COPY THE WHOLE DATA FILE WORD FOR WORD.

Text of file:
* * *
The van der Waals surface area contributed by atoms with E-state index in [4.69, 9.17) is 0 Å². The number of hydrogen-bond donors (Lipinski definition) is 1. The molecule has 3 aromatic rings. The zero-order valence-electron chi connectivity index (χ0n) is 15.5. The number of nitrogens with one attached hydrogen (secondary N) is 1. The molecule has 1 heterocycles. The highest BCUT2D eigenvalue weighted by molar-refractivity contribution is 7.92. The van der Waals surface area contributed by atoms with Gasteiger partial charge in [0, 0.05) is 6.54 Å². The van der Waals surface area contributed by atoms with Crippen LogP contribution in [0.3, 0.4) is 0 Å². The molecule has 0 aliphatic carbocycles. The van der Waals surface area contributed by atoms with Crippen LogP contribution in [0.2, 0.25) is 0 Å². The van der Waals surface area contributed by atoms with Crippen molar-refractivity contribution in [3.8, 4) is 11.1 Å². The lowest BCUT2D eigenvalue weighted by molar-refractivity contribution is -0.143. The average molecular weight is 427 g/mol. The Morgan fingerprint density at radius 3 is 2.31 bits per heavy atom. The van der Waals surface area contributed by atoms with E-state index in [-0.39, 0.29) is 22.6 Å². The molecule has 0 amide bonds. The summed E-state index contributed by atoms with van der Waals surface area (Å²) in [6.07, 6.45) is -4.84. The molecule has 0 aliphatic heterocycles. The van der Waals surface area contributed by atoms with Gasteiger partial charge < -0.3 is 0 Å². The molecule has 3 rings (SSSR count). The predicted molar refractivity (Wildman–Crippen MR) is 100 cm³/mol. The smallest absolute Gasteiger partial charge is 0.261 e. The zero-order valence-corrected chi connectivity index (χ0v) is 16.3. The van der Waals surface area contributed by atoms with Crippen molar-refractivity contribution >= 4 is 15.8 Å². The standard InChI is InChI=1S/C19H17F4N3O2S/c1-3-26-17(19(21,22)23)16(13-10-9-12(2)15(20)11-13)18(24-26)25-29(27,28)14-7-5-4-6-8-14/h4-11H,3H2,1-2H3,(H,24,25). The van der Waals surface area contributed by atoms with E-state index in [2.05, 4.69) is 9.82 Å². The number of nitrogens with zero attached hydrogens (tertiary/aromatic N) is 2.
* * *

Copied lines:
The van der Waals surface area contributed by atoms with E-state index in [4.69, 9.17) is 0 Å². The number of hydrogen-bond donors (Lipinski definition) is 1. The molecule has 3 aromatic rings. The zero-order valence-electron chi connectivity index (χ0n) is 15.5. The number of nitrogens with one attached hydrogen (secondary N) is 1. The molecule has 1 heterocycles. The highest BCUT2D eigenvalue weighted by molar-refractivity contribution is 7.92. The van der Waals surface area contributed by atoms with Gasteiger partial charge in [0, 0.05) is 6.54 Å². The van der Waals surface area contributed by atoms with Crippen LogP contribution in [0.3, 0.4) is 0 Å². The molecule has 0 aliphatic carbocycles. The van der Waals surface area contributed by atoms with Crippen LogP contribution in [0.2, 0.25) is 0 Å². The van der Waals surface area contributed by atoms with Crippen molar-refractivity contribution in [3.8, 4) is 11.1 Å². The lowest BCUT2D eigenvalue weighted by molar-refractivity contribution is -0.143. The average molecular weight is 427 g/mol. The Morgan fingerprint density at radius 3 is 2.31 bits per heavy atom. The van der Waals surface area contributed by atoms with E-state index in [-0.39, 0.29) is 22.6 Å². The molecule has 0 amide bonds. The summed E-state index contributed by atoms with van der Waals surface area (Å²) in [6.07, 6.45) is -4.84. The molecule has 0 aliphatic heterocycles. The van der Waals surface area contributed by atoms with Gasteiger partial charge < -0.3 is 0 Å². The molecule has 3 rings (SSSR count). The predicted molar refractivity (Wildman–Crippen MR) is 100 cm³/mol. The smallest absolute Gasteiger partial charge is 0.261 e. The zero-order valence-corrected chi connectivity index (χ0v) is 16.3. The van der Waals surface area contributed by atoms with Crippen molar-refractivity contribution >= 4 is 15.8 Å². The standard InChI is InChI=1S/C19H17F4N3O2S/c1-3-26-17(19(21,22)23)16(13-10-9-12(2)15(20)11-13)18(24-26)25-29(27,28)14-7-5-4-6-8-14/h4-11H,3H2,1-2H3,(H,24,25). The van der Waals surface area contributed by atoms with E-state index in [2.05, 4.69) is 9.82 Å². The number of nitrogens with zero attached hydrogens (tertiary/aromatic N) is 2.